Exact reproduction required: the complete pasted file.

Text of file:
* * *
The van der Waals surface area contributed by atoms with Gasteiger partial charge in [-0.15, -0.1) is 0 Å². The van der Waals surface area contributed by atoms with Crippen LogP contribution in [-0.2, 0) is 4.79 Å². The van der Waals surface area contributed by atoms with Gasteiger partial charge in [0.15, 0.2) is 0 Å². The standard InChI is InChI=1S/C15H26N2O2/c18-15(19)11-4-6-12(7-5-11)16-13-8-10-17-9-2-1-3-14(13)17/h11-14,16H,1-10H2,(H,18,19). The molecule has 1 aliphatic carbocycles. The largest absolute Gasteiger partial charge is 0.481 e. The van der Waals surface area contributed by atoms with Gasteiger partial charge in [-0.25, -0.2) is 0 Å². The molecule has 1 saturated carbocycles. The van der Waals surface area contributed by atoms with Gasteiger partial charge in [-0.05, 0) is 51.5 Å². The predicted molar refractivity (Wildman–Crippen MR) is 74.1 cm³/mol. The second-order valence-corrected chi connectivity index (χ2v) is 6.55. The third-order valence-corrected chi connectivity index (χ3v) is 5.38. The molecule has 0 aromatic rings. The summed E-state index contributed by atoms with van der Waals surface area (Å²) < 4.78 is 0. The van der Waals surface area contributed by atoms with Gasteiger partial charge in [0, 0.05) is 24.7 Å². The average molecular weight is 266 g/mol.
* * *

The van der Waals surface area contributed by atoms with Gasteiger partial charge in [-0.15, -0.1) is 0 Å². The van der Waals surface area contributed by atoms with Crippen LogP contribution in [-0.2, 0) is 4.79 Å². The van der Waals surface area contributed by atoms with Gasteiger partial charge in [0.15, 0.2) is 0 Å². The standard InChI is InChI=1S/C15H26N2O2/c18-15(19)11-4-6-12(7-5-11)16-13-8-10-17-9-2-1-3-14(13)17/h11-14,16H,1-10H2,(H,18,19). The molecule has 1 aliphatic carbocycles. The largest absolute Gasteiger partial charge is 0.481 e. The van der Waals surface area contributed by atoms with Gasteiger partial charge in [-0.25, -0.2) is 0 Å². The molecule has 1 saturated carbocycles. The van der Waals surface area contributed by atoms with Gasteiger partial charge in [-0.05, 0) is 51.5 Å². The predicted molar refractivity (Wildman–Crippen MR) is 74.1 cm³/mol. The second-order valence-corrected chi connectivity index (χ2v) is 6.55. The third-order valence-corrected chi connectivity index (χ3v) is 5.38. The molecule has 0 aromatic rings. The summed E-state index contributed by atoms with van der Waals surface area (Å²) < 4.78 is 0. The van der Waals surface area contributed by atoms with Gasteiger partial charge in [0, 0.05) is 24.7 Å². The average molecular weight is 266 g/mol.